My changing style preferences have caused me to modify my shopping priorities list a bit.  I’ve also been going through my summer clothing and finding that some of the pieces I enjoyed wearing last year no longer hold my favor.  In particular, I’m not happy with the poor quality and fit of some of my toppers.   Since I run cold and it doesn’t get all that hot where I live, I pretty much need to have either a jacket or a cardigan on hand for all of my summer outfits.  So new summer toppers have moved up in priority for my future shopping.  In addition, I’d love to find a few shorter toppers for my pants ensembles, although that’s a lower priority since I’ll mostly be wearing skirts and dresses in the coming months.

My Revised Shopping List

Below is my revised shopping priorities list.  Note that there are more items listed than I have spaces for in my item limit for the year.   That’s because it’s likely I won’t be able to find some of the items in question due to current trends and availability.  I may have to wait until next year to purchase some of my priority pieces. While I’m not necessarily happy about that possibility, I’d rather be patient (remember the triple “P” purchasing principle…) and find things that will truly work for me rather than settling for lesser versions.

In order to adhere to my 38-item limit for 2014, I may purchase no more than 17 additional items this year.  Ideally, these 17 items will come from the list of priorities below, but I may end buying one or two “inspired pieces” along the way.  In terms of the code used below, “R” refers to closet replacements, “M” denotes missing links in my wardrobe, and “S” points to items that I feel will help to evolve my style.

Tops and Toppers:

  • Denim jacket (R) – medium blue, fitted style, not boxy
  • Grey short jacket (R)  – knit or woven, casual style, fitted
  • White short jacket (S) – knit or woven, casual style, fitted
  • Another moto-style jacket (S) – in one of my key neutrals or in a jewel tone
  • White or grey tank/top to wear with skirts (R) – special style, perhaps embellished
  • Short, tie-waist cardigan to wear with skirts and dresses (M) – white, blue, or grey
  • Lightweight, bright jacket to wear with pants (S) – anorak or trench style, somewhat fitted
  • Special tops in white, cobalt, red, and grey (R/M) – standalone pieces, modern styles
  • Hound’s-tooth or black/white geometric print top or topper (S)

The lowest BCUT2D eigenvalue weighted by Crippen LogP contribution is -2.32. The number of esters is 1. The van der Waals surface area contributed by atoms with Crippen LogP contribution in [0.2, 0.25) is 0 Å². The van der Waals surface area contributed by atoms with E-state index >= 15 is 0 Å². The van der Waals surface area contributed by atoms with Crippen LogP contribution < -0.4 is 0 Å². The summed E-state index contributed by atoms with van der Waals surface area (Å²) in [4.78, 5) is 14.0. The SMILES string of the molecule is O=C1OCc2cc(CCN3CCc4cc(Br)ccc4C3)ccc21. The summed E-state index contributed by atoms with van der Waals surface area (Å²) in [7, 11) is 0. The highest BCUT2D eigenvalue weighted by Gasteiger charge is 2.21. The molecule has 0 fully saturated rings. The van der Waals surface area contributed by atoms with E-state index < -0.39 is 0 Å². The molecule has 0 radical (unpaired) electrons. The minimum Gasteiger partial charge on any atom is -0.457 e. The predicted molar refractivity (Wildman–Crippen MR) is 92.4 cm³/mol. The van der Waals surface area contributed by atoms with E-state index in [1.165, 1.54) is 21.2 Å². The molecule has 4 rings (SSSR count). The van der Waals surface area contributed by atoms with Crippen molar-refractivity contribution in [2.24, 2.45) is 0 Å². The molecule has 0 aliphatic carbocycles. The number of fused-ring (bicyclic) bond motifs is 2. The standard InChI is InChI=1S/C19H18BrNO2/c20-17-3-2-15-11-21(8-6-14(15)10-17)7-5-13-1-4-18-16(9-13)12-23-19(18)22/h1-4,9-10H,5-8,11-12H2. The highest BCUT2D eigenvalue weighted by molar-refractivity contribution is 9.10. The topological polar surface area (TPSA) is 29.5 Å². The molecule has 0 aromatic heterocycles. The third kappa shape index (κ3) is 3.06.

• Black/white stripe short-sleeved top (R) – higher quality to replace current two tops

Bottoms and Dresses:

  • Black maxi-dress or maxi-skirt (S)
  • Black straight-leg jeans (R)
  • Summer casual pants (M) – preferably in black, grey, or cobalt
  • Light colored pants (S) – perhaps white jeans
  • Denim skirt (R)
  • Bright skirt (M) – preferably cobalt blue

Shoes / Accessories:

  • Black peep-toe low wedge heels (R) – current shoes are not very comfortable
  • Metallic peep-toe low wedge heels (R) – current shoes are very worn out and need to be replaced!
  • Multi-color low wedges or peep-toes (M)
  • Nude/tan sandals (R) – modern, strappy, comfortable
  • Bright  (preferably cobalt or green) or black/white purse (S)
  • A few “edgy” jewelry pieces that catch my eye
  • 1-2 belts to wear with dresses and longer tops – black, grey, patterned

I don’t plan to purchase all of the items on the list above this year.  That would require me to exceed my item limit!  However, I feel the list will help focus my shopping and prevent me from making impulse buys.  It will also steer me away from purchasing items that are too similar to what’s already in my closet.  I will review the list often and update it as needed.  It’s not set in stone by any means; it’s meant to be a tool to help me shop smarter.

If you find that you buy too much and make lots of purchasing mistakes, I encourage you to use a shopping priorities list.  Read more about my rationale for using such a list and how to best create one for yourself in my April post on that topic.


I don’t plan to go into this much detail or even show my outfits every month.  In fact, I may not ever do this again.  But since I’ve been focusing so deeply on my style evolution as of late, I thought it might be interesting to delve into more detail this time around in order to potentially help those who have been similarly focused.